Pearl Darter Fish Reintroduced in Mississippi’s Pearl River


Pearl Darter Fish Reintroduced in Mississippi's Pearl River 50 Years After Local Extinction

(Photo : Brad Vest / Getty Images)
Buckets of Pearl darter fish are being reintroduced in the Pearl River in Mississippi.

Officials are restoring Pearl darter fish into the Mississippi canal after 50 years since they disappeared from the Pearl River.

Reintroduction After 50 Years

After going extinct and disappearing from the waterway 50 years ago, a type of tiny fish that formerly thrived in the Pearl River, a river stretching hundreds of miles from central Mississippi to southeastern Louisiana, is being reintroduced.

According to wildlife specialists, a multitude of factors–including oil and gas extraction, agricultural runoff, pollution from urban areas, and dam construction–are thought to have led to the loss of the pearl darter from the Pearl River system.

All are thought to be harmful to the habitat and survival of the pearl darter.

The more than 400-mile-long Pearl River still contains pollution and other hazards to habitat, but authorities claimed that the federal Clean Water Act of 1972 has assisted in making it cleaner.

The area is so clean that according to wildlife scientists from Mississippi and the federal government, there are hints that the pearl darter might be able to thrive there once more.

The region boasts some of the highest species variety in the whole Pearl River, according to Matt Wagner, a biologist with the US Fish and Wildlife Service.

In the Strong River, a Pearl River headwater tributary, employees wade in last month with Wagner along for the ride. They carefully lowered dishes filled with tiny pearl darters from a private hatchery into the river.

The area, according to Wagner, has more species than most other sites, and many of them are classified as sensitive species.

Because of their species, they are not very tolerant of things like pollution, intense disruption, and similar things.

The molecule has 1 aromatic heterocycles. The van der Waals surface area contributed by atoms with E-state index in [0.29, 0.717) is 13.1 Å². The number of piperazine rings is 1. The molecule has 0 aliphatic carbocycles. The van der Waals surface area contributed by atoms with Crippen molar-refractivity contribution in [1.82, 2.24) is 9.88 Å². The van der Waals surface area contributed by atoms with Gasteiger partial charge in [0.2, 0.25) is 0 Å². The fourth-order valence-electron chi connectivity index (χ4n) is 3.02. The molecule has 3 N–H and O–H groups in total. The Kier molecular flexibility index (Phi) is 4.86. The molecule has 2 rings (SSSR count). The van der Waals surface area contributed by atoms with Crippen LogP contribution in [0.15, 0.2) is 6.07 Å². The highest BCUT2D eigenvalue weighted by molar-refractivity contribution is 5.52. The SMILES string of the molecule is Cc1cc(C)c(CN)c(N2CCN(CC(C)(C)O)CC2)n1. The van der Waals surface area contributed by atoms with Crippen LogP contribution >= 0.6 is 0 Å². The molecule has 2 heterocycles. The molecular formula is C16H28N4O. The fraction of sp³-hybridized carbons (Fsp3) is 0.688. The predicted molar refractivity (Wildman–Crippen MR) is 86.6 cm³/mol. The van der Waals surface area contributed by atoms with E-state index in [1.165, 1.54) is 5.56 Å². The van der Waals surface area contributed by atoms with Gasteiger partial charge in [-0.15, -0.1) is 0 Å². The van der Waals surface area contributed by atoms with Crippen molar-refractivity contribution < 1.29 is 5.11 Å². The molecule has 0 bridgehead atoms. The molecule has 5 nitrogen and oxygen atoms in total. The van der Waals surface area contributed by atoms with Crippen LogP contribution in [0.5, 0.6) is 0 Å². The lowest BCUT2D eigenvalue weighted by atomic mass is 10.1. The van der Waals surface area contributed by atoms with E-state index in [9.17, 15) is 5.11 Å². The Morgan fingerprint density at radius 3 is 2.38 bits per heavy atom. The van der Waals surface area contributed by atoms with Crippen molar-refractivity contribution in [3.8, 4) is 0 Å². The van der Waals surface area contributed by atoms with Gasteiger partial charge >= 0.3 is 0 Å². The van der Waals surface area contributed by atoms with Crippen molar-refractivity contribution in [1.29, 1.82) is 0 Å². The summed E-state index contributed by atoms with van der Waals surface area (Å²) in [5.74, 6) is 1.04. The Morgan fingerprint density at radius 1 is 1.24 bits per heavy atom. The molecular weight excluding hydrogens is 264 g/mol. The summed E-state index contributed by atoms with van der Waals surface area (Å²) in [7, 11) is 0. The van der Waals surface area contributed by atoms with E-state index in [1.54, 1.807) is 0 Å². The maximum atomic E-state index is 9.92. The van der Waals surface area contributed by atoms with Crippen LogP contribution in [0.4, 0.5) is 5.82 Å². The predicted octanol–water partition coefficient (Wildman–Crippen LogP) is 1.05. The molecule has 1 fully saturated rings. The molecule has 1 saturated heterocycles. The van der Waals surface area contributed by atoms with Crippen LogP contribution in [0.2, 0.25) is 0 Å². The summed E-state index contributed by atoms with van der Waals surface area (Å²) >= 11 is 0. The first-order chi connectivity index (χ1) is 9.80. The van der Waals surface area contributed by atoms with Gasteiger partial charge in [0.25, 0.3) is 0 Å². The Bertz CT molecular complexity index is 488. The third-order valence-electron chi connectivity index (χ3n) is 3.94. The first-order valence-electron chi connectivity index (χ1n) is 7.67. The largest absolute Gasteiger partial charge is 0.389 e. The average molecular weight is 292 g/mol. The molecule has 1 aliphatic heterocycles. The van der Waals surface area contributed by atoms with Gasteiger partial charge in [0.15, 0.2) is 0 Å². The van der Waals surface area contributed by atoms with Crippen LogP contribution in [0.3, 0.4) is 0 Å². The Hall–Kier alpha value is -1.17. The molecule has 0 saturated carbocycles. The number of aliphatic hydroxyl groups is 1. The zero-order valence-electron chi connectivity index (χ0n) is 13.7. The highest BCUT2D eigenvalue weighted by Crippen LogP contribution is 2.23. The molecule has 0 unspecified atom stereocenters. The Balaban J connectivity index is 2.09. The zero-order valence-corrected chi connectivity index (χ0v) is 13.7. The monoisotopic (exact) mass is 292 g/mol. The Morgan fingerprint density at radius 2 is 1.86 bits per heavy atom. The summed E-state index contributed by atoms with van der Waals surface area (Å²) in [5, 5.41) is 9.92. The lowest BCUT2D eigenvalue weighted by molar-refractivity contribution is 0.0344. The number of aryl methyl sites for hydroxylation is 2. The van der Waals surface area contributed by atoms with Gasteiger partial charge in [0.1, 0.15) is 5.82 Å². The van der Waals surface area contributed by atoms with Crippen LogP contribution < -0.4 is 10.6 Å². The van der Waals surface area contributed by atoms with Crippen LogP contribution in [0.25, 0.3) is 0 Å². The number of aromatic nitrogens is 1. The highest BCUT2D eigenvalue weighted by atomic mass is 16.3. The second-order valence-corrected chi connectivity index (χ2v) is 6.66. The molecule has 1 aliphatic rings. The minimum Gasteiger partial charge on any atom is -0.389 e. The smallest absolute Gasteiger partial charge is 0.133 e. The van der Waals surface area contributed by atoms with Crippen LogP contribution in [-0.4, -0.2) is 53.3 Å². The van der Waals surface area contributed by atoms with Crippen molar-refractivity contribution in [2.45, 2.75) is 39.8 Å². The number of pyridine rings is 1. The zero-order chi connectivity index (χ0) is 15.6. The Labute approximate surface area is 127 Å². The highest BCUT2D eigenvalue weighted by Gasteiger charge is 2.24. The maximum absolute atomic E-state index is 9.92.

According to Wagner, the existence of those species is encouraging for the pearl darter’s potential return to the Pearl River.

Also Read: Large Prehistoric Flightless Bird Takahē Roams New Zealand Again After 100 Years of Extinction 

Pearl Darter Fish

The 2.5-inch-long pearl darter is a bottom-dwelling fish that was listed as a threatened species in 2017. The US Fish and Wildlife Service data shows the species got its name from the iridescent color surrounding its gills.

By 1973, it had not fully disappeared as the Pascagoula River system in Mississippi still had a population in it.

However, that only made up roughly 43% of its historical range.

Wagner has high hopes for the species in the Pearl River and showed his delight by claiming that this is so far his greatest achievement as a scientist. Restoring a species to its former range is extremely rare.

According to Wagner, this is the kind of day a scientist dreams about.

Water samples will be taken regularly to check on the species’ survival. It is hoped that they will flourish and disperse throughout the Pearl system, making federal protection unnecessary in the future.

Later, Wagner stated that the Endangered Species Act listing for the little fish species should ideally be removed.

Critical Habitat Pearl River

The Service is recommending that 517 stream miles in south Mississippi be designated as critical habitat for the tiny fish pearl darter after assessing the species’ life cycle.

Two units make up the proposed critical habitat, one in the Pearl River drainage and the other in the Pascagoula River drainage.

Related Article: Endangered Fish Chesapeake Logperch Spotted in Waterways Given Electronic Tags for Species Recovery 

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